Solvedjulia Taking Juleps seriously

c42f
147

For a while now I've felt that we could do better in documenting how pieces of the julia system come to be like they are. I do love that Julia runs on a "show me the code" philosophy, but this doesn't scale to big changes and many contributors. Here are some problems I've observed:

  • The outcome of long design discussion threads is rarely summarized, with the initial issue description containing only the starting point. People have to read through the entire discussion to understand the final design.
  • New contributors have little context for the larger design decisions made in the language. Instead, they have to sift a somewhat unstructured pile of github issues, commit messages and code to extract the buried wisdom. This leads to confusion and wasted effort.
  • Core contributors become a bottleneck in sharing design direction. This leads to frustration as less experienced developers become blocked, and can be an inefficient use of core contributor's time. Better design docs provide a scalable one-to-many solution to this issue.
  • Knowledge about design rationale is lost over time as people move on. A curated repository of design documentation helps avoid this problem. For example, Python's PEP documentation is a fantastic resource. Not just to the Python community, but to everyone interested in related problems in programming language design.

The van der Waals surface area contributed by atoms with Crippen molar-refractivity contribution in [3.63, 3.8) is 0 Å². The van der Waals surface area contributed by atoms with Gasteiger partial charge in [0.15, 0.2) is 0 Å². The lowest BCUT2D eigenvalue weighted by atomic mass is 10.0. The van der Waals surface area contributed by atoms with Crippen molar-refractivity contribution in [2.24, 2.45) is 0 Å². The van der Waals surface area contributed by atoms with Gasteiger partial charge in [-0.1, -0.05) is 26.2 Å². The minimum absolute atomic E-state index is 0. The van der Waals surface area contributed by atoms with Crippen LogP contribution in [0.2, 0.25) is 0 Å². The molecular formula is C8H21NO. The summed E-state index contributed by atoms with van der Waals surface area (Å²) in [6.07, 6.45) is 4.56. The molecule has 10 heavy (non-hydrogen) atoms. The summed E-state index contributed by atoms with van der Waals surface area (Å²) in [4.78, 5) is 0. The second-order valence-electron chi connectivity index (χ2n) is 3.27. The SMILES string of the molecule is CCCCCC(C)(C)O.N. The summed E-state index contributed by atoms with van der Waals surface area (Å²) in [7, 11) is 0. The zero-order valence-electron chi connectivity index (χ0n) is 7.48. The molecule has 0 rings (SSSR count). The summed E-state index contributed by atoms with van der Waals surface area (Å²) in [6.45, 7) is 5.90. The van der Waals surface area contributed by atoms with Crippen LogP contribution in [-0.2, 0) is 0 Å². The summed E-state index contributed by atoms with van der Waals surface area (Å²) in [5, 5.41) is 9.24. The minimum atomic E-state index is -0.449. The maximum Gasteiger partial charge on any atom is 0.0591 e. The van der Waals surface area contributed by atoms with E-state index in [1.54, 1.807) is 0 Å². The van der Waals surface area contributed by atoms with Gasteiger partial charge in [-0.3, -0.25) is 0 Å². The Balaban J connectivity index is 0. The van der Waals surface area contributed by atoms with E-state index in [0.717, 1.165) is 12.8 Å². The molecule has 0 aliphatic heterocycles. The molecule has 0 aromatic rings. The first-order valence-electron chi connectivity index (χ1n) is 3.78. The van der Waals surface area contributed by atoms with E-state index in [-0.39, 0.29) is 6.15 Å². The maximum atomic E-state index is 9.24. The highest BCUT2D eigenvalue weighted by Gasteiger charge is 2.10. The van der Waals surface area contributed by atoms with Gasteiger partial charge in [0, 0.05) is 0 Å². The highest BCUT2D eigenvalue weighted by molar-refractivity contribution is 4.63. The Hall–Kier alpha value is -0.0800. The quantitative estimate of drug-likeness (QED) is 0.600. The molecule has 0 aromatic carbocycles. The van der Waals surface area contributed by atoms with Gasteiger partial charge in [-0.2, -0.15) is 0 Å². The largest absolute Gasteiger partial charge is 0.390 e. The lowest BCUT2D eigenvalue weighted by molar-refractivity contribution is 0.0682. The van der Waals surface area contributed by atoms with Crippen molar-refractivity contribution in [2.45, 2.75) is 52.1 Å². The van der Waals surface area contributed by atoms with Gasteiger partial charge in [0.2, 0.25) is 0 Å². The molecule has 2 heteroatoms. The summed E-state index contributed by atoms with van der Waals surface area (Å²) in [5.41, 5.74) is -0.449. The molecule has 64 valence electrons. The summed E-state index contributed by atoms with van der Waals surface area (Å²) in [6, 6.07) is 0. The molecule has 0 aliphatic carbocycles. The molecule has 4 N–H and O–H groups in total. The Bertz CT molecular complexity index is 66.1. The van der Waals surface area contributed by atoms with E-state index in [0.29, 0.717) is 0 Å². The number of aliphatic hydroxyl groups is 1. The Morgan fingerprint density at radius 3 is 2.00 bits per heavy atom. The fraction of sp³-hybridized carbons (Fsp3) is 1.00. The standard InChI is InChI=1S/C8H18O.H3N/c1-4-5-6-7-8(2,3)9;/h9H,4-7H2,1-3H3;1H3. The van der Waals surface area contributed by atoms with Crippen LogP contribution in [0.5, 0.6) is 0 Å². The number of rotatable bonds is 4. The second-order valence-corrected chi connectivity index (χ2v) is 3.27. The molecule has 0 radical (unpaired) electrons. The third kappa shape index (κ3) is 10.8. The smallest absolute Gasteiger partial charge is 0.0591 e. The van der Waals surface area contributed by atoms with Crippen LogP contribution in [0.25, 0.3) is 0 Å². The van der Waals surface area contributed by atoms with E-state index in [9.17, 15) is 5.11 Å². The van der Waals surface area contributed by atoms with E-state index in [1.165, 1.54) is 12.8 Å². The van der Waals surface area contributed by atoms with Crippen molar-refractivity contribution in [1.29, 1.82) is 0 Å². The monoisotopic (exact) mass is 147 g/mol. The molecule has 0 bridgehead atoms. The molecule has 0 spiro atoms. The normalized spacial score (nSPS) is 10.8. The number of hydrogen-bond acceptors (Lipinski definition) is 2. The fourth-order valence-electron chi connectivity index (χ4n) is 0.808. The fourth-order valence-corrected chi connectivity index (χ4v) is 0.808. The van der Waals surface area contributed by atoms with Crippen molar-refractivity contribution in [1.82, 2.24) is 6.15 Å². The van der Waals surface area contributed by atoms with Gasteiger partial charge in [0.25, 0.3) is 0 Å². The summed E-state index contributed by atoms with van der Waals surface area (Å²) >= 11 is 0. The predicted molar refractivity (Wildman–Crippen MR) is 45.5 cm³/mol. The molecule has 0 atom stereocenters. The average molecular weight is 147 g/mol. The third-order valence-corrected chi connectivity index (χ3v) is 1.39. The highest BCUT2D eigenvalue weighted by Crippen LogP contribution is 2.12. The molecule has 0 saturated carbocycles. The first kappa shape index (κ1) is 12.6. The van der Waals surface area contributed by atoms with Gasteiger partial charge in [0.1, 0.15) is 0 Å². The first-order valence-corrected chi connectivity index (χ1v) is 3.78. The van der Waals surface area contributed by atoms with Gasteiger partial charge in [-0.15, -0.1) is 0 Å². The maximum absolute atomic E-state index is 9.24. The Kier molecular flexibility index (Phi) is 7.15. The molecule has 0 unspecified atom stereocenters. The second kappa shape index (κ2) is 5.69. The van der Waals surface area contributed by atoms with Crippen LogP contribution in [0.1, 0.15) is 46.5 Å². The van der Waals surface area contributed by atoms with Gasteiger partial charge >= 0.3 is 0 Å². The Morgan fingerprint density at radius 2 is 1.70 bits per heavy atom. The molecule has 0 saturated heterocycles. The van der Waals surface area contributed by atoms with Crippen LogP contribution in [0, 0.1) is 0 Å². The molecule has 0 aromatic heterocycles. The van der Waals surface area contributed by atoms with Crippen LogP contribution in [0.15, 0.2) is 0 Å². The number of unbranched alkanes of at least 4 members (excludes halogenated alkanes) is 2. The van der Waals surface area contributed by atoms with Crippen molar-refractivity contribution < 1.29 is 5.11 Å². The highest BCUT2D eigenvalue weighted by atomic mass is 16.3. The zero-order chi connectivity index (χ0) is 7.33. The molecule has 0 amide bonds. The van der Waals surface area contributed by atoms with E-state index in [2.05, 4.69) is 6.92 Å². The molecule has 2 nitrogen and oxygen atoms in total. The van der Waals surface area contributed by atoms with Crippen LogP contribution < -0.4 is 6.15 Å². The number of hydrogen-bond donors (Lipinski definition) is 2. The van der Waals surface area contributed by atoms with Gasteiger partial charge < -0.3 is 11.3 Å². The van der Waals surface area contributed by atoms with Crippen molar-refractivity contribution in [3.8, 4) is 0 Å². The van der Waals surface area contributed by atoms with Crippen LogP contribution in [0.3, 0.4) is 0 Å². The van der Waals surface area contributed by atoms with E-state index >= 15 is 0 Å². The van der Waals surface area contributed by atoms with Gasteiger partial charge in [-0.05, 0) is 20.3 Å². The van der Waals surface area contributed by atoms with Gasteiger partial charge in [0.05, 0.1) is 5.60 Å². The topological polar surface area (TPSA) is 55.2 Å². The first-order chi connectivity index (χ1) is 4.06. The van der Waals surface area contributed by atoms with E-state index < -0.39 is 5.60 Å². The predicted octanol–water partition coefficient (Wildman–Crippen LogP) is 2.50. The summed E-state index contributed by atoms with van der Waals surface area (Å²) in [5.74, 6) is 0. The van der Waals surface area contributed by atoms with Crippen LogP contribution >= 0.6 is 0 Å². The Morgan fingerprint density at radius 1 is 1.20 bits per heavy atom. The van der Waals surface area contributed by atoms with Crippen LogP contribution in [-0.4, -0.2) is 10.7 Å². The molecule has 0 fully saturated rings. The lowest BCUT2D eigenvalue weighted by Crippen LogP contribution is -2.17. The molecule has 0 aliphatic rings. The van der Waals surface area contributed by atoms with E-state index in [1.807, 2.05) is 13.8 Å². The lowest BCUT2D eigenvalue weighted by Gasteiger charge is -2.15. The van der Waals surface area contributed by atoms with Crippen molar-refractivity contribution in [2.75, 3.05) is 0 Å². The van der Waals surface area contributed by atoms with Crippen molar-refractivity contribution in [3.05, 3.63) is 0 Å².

In my experience, the Juleps repository has not been successful in stimulating design discussion, and in any case is too heavyweight for initial triage of an idea and for many small changes. In contrast, the main JuliaLang/julia repository issue tracker has been a good venue for discussion, but is a poor place to curate design documentation for the longer term.

I've recently discovered the golang proposals repository, and I'd like to propose that we adopt something similar to their process:

  1. A julep starts life as a short description in JuliaLang/julia issue tracker.
  2. It is discussed with the aim to either accept, decline or ask for a full design document. If accepted or declined, the process stops.
  3. If a full design document is desired, the author writes it in the Juleps repository and works to address any issues brought up in the initial discussion. Feedback continues on the original issue.
  4. Once the comments and revisions wind down there's a final discussion where the proposal is accepted or rejected.

The intent is to keep our low overhead informal process in the github issues, but to preserve the hard work of design in a more digestible form, regardless of whether it is ultimately accepted or rejected.

36 Answers

✔️Accepted Answer

tkf
60

Sometimes it is rather disappointing to see the triage misses the important points in the discussion. Please don't take this as me blaming that the people involved in the triage. It is totally understandable that it is hard to pick up the main points to be discussed from a long thread like this. I think I've seen similar examples, not just this one.